poetry • art • marriage • momhood • faith

It’s more than sex or sex or race …

but it’s usually one of them. It’s ugly and it reeks of ignorance and unfounded anger. It’s the dirty underwear hiding in corners of skeletal closets. Some have several; nearly everyone has at least one. Most of us deny ownership of such a smelly, stained undergarment. And so on the rare occasions when we might actually do some spring cleaning, we have no choice but to re-stash it, disgusting as it might be. Too many “what if” worries prevent us from throwing it out in the trash: what if I need it some day? what if the neighbors smell it? what if the garbage man sees it?

Why don’t we all just get rid of our prejudices? We all have them. They all smell. And they’ll never do anything for us but cause embarrassment.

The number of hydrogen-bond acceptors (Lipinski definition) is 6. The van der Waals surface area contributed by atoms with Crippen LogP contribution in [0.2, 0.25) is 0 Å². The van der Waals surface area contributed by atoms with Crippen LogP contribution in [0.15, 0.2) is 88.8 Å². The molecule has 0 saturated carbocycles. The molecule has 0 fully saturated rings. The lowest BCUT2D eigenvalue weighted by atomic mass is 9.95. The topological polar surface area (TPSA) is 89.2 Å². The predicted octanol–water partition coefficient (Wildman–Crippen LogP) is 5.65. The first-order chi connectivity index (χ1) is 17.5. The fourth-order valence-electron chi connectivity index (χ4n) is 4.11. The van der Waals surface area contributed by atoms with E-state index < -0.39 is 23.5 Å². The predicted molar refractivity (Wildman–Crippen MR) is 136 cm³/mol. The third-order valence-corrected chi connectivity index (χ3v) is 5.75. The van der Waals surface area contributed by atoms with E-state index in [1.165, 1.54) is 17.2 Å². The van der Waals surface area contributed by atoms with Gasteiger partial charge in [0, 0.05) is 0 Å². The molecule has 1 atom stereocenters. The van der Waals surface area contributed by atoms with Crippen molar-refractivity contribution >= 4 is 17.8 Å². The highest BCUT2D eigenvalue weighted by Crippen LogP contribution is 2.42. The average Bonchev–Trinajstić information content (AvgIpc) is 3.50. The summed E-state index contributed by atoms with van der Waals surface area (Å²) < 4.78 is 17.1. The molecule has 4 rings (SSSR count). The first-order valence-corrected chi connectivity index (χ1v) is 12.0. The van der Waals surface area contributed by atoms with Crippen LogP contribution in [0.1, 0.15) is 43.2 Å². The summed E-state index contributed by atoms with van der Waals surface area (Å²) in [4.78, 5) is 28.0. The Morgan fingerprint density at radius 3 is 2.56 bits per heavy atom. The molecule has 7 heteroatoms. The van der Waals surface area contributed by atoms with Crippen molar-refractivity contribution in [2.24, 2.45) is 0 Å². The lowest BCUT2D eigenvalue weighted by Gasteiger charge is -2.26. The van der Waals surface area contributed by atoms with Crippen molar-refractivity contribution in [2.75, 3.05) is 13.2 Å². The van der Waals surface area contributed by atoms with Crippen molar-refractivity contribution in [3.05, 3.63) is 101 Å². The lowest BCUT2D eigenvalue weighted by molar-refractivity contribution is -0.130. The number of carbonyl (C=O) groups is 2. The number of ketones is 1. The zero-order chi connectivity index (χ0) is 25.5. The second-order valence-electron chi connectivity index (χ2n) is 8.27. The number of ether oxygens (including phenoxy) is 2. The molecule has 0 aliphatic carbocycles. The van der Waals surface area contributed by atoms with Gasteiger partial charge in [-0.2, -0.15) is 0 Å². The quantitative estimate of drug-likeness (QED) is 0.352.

Why can’t we all just grow up?

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torch bearing quietly

I will not act out, will not
yell or curse or slam doors,
will not make a scene -- you
do not deserve such a chance
to make an example out of me
to be proven right since you
are not. Instead, I'll stand
at this street corner, raise
my hand high and clench that
light which yet remains. It
will burn brightly, quietly,
fiercely before fading as I.

Then I'll be gone but found.

©JAC 2005

Poetry by Julie Ann Cook!

Order your copy of
Love Like Weeds
by Julie Ann Cook
through Main Street Rag Publishing Company.

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